A Sailor’s Dream

The muted light from a fogged over sun illuminates the wooden slats across the window. I lay here, in a cold bed, wondering if the ocean will take him today.

In the end, it doesn’t matter. She will have her victim, and I know this. I have dreamt it over and over again. He refuses to believe these dreams are anything more than fears parading through my head at night.

Every day during the salmon season, I walk to the docks at lunch and wait for his boat. I’m usually the only wife waiting. The other women have jobs and children. I have Billy and my dream.

It is just the one dream; the vivid mass of tumbling seaweed and crashing water dragging Billy down deep. I can taste the saltwater as it seers his gasping, screaming lungs. This is the part where I wake. I no longer cry out or grab hold of Billy. I just say a quick prayer and go back to sleep. This dream is a silent part of our marriage.

Relief flows through me as I watch Billy’s boat motor to the dock. He has a small load of fish, as is the norm these days. I always enjoy this scene; the surety of his gait around his boat, the meticulous closing of hatches and checking lines and equipment, the jokes and grumbles he shares with the other men as he unloads his catch. I know they joke about us when I’m not around; joke about how I can’t wait to get him home and get his pants down, that’s why I’m always there. They don’t know what I am really waiting and fearing for.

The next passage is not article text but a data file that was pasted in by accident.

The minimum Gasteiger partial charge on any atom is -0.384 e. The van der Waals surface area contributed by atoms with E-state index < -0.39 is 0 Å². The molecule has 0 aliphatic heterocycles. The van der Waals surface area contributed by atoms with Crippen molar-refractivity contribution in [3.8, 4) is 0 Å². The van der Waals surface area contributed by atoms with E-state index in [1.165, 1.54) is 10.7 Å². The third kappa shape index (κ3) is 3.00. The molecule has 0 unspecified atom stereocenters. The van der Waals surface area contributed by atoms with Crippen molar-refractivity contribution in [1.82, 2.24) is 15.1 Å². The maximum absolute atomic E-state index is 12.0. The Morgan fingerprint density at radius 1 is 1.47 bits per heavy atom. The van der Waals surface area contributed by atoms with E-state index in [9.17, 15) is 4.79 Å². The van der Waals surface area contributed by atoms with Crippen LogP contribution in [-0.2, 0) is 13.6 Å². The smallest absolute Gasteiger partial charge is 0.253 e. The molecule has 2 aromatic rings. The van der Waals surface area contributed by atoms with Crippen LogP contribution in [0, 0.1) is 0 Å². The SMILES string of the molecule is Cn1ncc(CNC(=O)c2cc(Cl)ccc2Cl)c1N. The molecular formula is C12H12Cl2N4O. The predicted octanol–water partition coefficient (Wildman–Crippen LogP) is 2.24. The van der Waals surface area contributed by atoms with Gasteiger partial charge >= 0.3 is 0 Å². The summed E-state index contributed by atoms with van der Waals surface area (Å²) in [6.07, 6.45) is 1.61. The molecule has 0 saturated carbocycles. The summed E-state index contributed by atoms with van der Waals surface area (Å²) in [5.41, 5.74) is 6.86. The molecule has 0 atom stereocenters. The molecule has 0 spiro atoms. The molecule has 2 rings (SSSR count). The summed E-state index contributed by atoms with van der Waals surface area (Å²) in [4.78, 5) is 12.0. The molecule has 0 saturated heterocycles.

His brown eyes always gleam when he looks over and sees me standing in the usual spot. Billy walks over to me, and I fill my lungs with the smell of the sea, different from that of the shore; fresher, cleaner, more dangerous.

“Hey Baby,” he muffles into my ear as he pulls me to him. “What’s for lunch, I’m starved!”

We walk home holding hands. He hums contentedly to himself as I kick a rock out in front of me.

“Not a big catch today, huh?”


“Jan says she needs someone to help at the shop. I could work there for a few days a week.”

“Hey,” he stops and turns to me. “No wife of mine is going to work for those lousy tourists. I can take care of us, don’t worry. Besides,” he adds after we start walking again, “I like knowing you’re right there waiting for me every day.” I stifle a small voice of annoyance.

The truth is I loathe the idea of selling trinkets to obnoxious tourists who treat me as part of the attraction to go along with the charming little Victorian houses. The houses, built in the 1970s, belong mostly to out-of-towners who just want the luxury of vacationing in a seaside cottage. Perhaps if these tourists ever made it to the real part of town, where I live, their quaint little bubble would pop, and they’d travel on to some other charming, overpriced town.